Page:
13 Southern Chefs and Bartenders Predict The Next Big Thing in Food

June 1, 2015 | By | Comments (5)

While the weight of our food may lie in tradition, in recent years chefs across the South have reshaped those old perceptions to create a new definition of exciting regional cuisine. We asked 13 chefs participating in this past weekend’s Atlanta Food and Wine Festival how they think their contemporaries are forging the South’s future food culture.

Photo: Squire Fox

Photo: Squire Fox


  1. “A trend we’ve noticed recently is Southern bakers getting excited about where their wheat, buckwheat, and rye are grown and milled. Bakers like James Beard Award-nominated Lionel Vatinet of La Farm Bakery in Cary, North Carolina are using stone-ground flours from Jennifer Lapidus’ Carolina Ground Mill in Asheville. Lapidus buys only wheat and rye from small growers in Southern states so she knows the field-origin of every 2,000-lb bag of grain in her warehouse. She works closely with bakers to choose the grains and the grind that will yield the best, most flavorful bread or pastry they can make. And if you’ve ever eaten baked goods from La Farm or Farm & Sparrow in Candler, North Carolina, or The Flat Rock Village Bakery in Flat Rock, North Carolina, the results speak for themselves!”- Matt Lee and Ted Lee, Authors, The Lee Brothers Charleston Kitchen 
Photo: Danielle Crego

Photo: Danielle Crego

  1. “In wine, I feel there’s a trend to start returning to the “new world”. There are so many amazing wines from America, Australia, and other regions that are finally getting their due. It’s hip to drink these wines going forward.”- Eric Crane, Advanced Sommelier, Empire Distributors in North Carolina

    Photo: Greg Dupree

    Photo: Greg Dupree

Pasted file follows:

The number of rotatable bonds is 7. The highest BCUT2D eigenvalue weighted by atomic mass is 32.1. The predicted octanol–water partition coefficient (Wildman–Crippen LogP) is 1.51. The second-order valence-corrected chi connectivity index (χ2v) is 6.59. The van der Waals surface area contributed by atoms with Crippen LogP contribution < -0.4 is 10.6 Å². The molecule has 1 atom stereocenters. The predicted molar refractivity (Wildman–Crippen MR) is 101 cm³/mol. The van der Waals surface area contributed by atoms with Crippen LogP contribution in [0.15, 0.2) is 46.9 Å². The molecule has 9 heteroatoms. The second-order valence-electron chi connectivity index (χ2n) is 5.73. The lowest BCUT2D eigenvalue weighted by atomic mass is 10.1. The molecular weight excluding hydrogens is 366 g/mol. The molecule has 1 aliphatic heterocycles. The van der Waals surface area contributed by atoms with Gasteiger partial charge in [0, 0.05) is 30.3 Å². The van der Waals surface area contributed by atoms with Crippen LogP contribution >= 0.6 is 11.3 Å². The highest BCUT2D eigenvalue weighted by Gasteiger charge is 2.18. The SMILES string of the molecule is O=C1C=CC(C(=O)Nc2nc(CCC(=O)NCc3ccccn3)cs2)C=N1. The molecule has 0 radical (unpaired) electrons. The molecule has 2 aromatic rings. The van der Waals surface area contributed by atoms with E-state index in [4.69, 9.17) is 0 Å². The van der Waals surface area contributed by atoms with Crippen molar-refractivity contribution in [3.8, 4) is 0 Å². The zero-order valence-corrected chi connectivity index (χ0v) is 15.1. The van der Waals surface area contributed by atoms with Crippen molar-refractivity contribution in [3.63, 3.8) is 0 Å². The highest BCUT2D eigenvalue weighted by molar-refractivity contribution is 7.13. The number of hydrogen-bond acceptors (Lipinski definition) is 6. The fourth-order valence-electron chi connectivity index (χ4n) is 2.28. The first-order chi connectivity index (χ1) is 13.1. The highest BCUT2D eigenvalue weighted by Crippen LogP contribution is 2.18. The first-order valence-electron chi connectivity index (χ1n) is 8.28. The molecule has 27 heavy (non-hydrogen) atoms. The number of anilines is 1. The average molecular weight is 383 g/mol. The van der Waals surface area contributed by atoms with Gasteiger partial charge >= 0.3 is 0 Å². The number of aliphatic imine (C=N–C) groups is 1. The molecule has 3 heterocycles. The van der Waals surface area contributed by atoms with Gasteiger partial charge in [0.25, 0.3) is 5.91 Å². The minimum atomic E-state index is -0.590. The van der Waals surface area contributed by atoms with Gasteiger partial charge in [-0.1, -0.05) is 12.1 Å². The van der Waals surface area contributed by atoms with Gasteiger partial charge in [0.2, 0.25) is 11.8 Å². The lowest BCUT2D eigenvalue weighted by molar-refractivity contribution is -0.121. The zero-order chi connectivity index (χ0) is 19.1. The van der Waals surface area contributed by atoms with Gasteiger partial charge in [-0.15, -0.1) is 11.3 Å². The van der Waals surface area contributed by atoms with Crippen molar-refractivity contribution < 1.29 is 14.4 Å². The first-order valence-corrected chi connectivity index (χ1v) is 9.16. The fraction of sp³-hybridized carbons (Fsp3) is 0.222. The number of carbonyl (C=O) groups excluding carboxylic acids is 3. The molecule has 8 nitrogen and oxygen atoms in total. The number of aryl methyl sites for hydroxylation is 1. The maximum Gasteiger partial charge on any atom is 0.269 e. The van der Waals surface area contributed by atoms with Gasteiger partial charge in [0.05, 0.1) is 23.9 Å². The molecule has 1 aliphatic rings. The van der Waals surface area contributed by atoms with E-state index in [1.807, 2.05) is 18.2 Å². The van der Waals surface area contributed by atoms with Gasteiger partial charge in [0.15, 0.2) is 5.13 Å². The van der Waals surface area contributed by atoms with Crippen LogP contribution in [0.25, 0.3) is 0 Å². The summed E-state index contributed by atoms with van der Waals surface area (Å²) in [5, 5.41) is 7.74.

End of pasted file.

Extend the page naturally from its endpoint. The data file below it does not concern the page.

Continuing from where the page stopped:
1. “I think trends will focus on new traditions with foraged and found ingredients to help support proper traditional techniques in how we cook. I think we have a great new palate of items that may have been missed or overlooked as ingredients. Working with new sources will give rise to relearning some of the basic foundations in cooking.”-Kevin D. Ouzts, Owner, Executive Chef, and Charcutier, The Spotted Trotter in Atlanta, Georgia


  1. “If it’s rosé and if it’s bubbly, people are crushing it. We just added a Cava rosé for happy hour to see what would happen and we can’t keep it in stock. I’m also impressed with the amount of rosé consumption in general – both still and sparkling, by both men and women. Drink pink!”-Julie Dalton, Lead Sommelier, Wit & Wisdom – a Tavern by Michael Mina in Baltimore, Maryland
Photo: Heidi Geldhauser

Photo: Heidi Geldhauser

  1. “I bought a cold press juicer and we have been juicing vegetables or fruits for sauces or as the liquid in a puree, for instance cooked carrots pureed with carrot juice, for extra carrot flavor. We also cold press fruits and herbs for the bar program. With all of the gluten allergies, intolerances, and other gluten objections, we are experimenting with alternative grains like millet, amaranth, quinoa, sorghum, and nut or seed flours like pumpkin, peanut, chickpea, or chestnut.”-Steven Satterfield, Executive Chef, Miller Union in Atlanta, Georgia and Author, Root to Leaf, A Southern Chef Cooks Through the Seasons